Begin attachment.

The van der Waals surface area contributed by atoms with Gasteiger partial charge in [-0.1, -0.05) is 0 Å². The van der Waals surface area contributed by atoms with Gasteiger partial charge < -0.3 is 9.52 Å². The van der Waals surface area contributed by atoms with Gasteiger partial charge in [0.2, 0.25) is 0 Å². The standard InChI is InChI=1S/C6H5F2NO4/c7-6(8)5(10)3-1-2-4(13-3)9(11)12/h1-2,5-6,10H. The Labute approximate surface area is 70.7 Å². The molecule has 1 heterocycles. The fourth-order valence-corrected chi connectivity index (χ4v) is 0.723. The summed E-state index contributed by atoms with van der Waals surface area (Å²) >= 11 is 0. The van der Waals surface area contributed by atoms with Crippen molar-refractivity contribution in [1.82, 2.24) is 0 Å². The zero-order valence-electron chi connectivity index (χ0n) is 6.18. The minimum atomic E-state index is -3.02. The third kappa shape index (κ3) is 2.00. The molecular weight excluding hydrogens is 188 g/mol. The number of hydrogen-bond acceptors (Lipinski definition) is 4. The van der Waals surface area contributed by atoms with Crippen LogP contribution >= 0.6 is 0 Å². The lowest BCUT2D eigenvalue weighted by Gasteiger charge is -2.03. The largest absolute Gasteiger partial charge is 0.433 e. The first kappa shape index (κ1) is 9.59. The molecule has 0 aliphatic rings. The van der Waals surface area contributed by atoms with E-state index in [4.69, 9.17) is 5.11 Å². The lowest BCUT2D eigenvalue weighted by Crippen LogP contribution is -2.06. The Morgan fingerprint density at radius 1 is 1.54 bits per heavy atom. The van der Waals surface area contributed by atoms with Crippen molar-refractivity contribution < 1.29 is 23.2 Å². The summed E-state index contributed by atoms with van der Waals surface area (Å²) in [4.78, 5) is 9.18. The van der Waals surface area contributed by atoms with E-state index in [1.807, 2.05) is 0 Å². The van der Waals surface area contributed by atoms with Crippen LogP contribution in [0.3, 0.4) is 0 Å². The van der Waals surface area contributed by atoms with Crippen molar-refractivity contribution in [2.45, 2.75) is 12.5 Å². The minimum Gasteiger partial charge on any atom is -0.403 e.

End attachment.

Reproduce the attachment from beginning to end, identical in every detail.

The van der Waals surface area contributed by atoms with Gasteiger partial charge in [-0.1, -0.05) is 0 Å². The van der Waals surface area contributed by atoms with Gasteiger partial charge < -0.3 is 9.52 Å². The van der Waals surface area contributed by atoms with Gasteiger partial charge in [0.2, 0.25) is 0 Å². The standard InChI is InChI=1S/C6H5F2NO4/c7-6(8)5(10)3-1-2-4(13-3)9(11)12/h1-2,5-6,10H. The Labute approximate surface area is 70.7 Å². The molecule has 1 heterocycles. The fourth-order valence-corrected chi connectivity index (χ4v) is 0.723. The summed E-state index contributed by atoms with van der Waals surface area (Å²) >= 11 is 0. The van der Waals surface area contributed by atoms with Crippen molar-refractivity contribution in [1.82, 2.24) is 0 Å². The zero-order valence-electron chi connectivity index (χ0n) is 6.18. The minimum atomic E-state index is -3.02. The third kappa shape index (κ3) is 2.00. The molecular weight excluding hydrogens is 188 g/mol. The number of hydrogen-bond acceptors (Lipinski definition) is 4. The van der Waals surface area contributed by atoms with Crippen LogP contribution >= 0.6 is 0 Å². The lowest BCUT2D eigenvalue weighted by Gasteiger charge is -2.03. The largest absolute Gasteiger partial charge is 0.433 e. The first kappa shape index (κ1) is 9.59. The molecule has 0 aliphatic rings. The van der Waals surface area contributed by atoms with E-state index in [4.69, 9.17) is 5.11 Å². The lowest BCUT2D eigenvalue weighted by Crippen LogP contribution is -2.06. The Morgan fingerprint density at radius 1 is 1.54 bits per heavy atom. The van der Waals surface area contributed by atoms with Crippen molar-refractivity contribution < 1.29 is 23.2 Å². The summed E-state index contributed by atoms with van der Waals surface area (Å²) in [4.78, 5) is 9.18. The van der Waals surface area contributed by atoms with E-state index in [1.807, 2.05) is 0 Å². The van der Waals surface area contributed by atoms with Crippen LogP contribution in [0.3, 0.4) is 0 Å². The van der Waals surface area contributed by atoms with Crippen molar-refractivity contribution in [2.45, 2.75) is 12.5 Å². The minimum Gasteiger partial charge on any atom is -0.403 e.